Fantastic Beasts and Where to Find Them dropped this weekend, and it was absolutely fantastic! JK Rowling has delivered perhaps one of the greatest “prequels” in cinematic history.
“Fantastic Beasts” takes place 70 years prior to when our beloved Harry Potter attends Hogwarts and ties some of the peripheral story together. While some may not consider it a true prequel, but rather a “spin-off,” it had plenty of nods to the future story. There also are rumors of wanting to develop this into its own multifilm saga, and movie number one was a great starting point.
A Spoiler Free Review of Fantastic Beasts and Where to Find Them
The film takes place in 1926 and leaves the normal setting of England for America. We follow the shy and quirky Newt Scamander, who is authoring the text book, “Fantastic Beasts and Where to Find Them,” a text book that is later used by the students in the true Harry Potter series.
Newt’s adventures have brought him to New York City and right away we see some of the differences our new backdrop brings. Newt gets through customs with his magical case filled with all his fantastic beasts by activating a trigger that makes the case “muggle worthy.” (Muggle, of course, is the term for non-magic people used by British wizards.) The story taking place in New York offers us insight into the subtle differences between American and European wizards. The American term for a non-magic person is “No-Mag.” (Ugh, the American English language lacks sophistication.) This would be a prime example of something that a Harry Potter fan would totally get as a change, but would not hinder the new person from keeping up with the story line.
While this film is part of the Harry Potter series, it would be a film that someone with no Harry Potter background could jump into. The HP newbie might miss out on some subtleties here and there, but this story has its own arc that can be seen in large part independently.
As the movie plays out, we are introduced to a wide array of characters.
- Porpentina “Tina” Goldstein and her sister Queenie are two witches who live in New York and both have different jobs at the “Magical Congress of the United States of America,” or MCUSA.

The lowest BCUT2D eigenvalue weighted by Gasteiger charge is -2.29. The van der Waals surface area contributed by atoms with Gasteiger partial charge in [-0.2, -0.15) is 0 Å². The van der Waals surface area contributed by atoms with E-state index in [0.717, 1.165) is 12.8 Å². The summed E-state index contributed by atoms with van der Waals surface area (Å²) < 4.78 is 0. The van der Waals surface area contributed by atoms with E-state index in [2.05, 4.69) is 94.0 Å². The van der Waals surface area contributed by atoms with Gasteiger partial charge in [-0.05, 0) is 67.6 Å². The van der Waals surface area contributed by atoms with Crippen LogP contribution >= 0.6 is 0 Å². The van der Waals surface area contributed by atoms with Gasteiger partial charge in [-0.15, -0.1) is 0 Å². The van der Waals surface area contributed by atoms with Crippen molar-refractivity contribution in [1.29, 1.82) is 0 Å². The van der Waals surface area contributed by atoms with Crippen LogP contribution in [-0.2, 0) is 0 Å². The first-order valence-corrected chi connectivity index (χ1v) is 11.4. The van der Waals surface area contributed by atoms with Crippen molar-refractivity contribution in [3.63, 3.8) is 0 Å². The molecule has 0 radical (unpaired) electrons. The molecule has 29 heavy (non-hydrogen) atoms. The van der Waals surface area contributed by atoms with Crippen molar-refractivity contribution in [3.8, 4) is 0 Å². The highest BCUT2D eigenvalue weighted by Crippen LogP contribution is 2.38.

- Tina, a former Auror, is relegated to wand permits, while Queenie fills her days with getting coffee and whatnot.
- There at the MCUSA we meet another couple important characters, The President, Seraphina Percuery and Percival Graves—played by Collin Ferrell—who is the chief investigating Auror regarding many magical happenings in New York.
Another main character is Jacob Kowalski—a muggle—who finds himself caught up with Newt after they run into each other at a bank. At this same bank, we meet an imminent threat to the wizarding community, a group known as “Second Salem.”
The Salemers are depicted as a fanatical religious type group and are at the center of the major conflict rising in New York City that threatens the safety of the underground wizarding world, along with a few beasts that escaped Mr. Scamander’s case. As the film plays out, we see a wide variety of fantastic beasts and we gain a great understanding from Newt’s conversations with Jacob, Tina, and Queenie as to why he is on his quest.
He desires to educate his fellow witches and wizards about all the beasts so that they won’t be fearful of them or take them for what can be poached from them, such as silver lined Occamy eggs.
I cannot possibly go on without getting into big spoilers so let me leave you with my final spoiler free thoughts. J.K. Rowling is on par in fantasy fiction with the likes of C.S. Lewis’ Chronicles of Narnia. She takes a fantastic beautiful world as a backdrop and tells real life morals to us in a new and vibrant way. Her main themes communicated through Fantastic Beasts are:
- Preservation and protection of wild life. Rowling does a wonderful jump with this message without it being heavy handed. She tugs at our hearts in the right way to care for creatures of which we might otherwise be scared.
- Acceptance and understanding of others. This is done in a few ways with the friendship that develops between Newt and Jacob Kowalski, as well as through quick meetings between some of the radical Second Salem folks and local politicians.
- Lastly, being open about who you are. This message should reach anyone who has ever felt the need to hide their true identity out of fear, judgement, or otherwise.
These themes are well covered and also open this film to a much darker feel than any of the original Harry Potter books. This movie is PG-13 and it is very much not for younger children.
I might also venture out on a limb and claim that this is the best film to fall out of the Harry Potter universe. However, that may only be because there is no actual book to compare it to! While JK Rowling released the text book “Fantastic beasts and where to find them,” in a three-book pack, “The Hogwarts Library,” it is NOT a book about this movie—it very much reads like a text book.
Overall I highly recommend this movie, whether you love Harry Potter or are a muggle. I give it 9.5 out of 10 Nerds!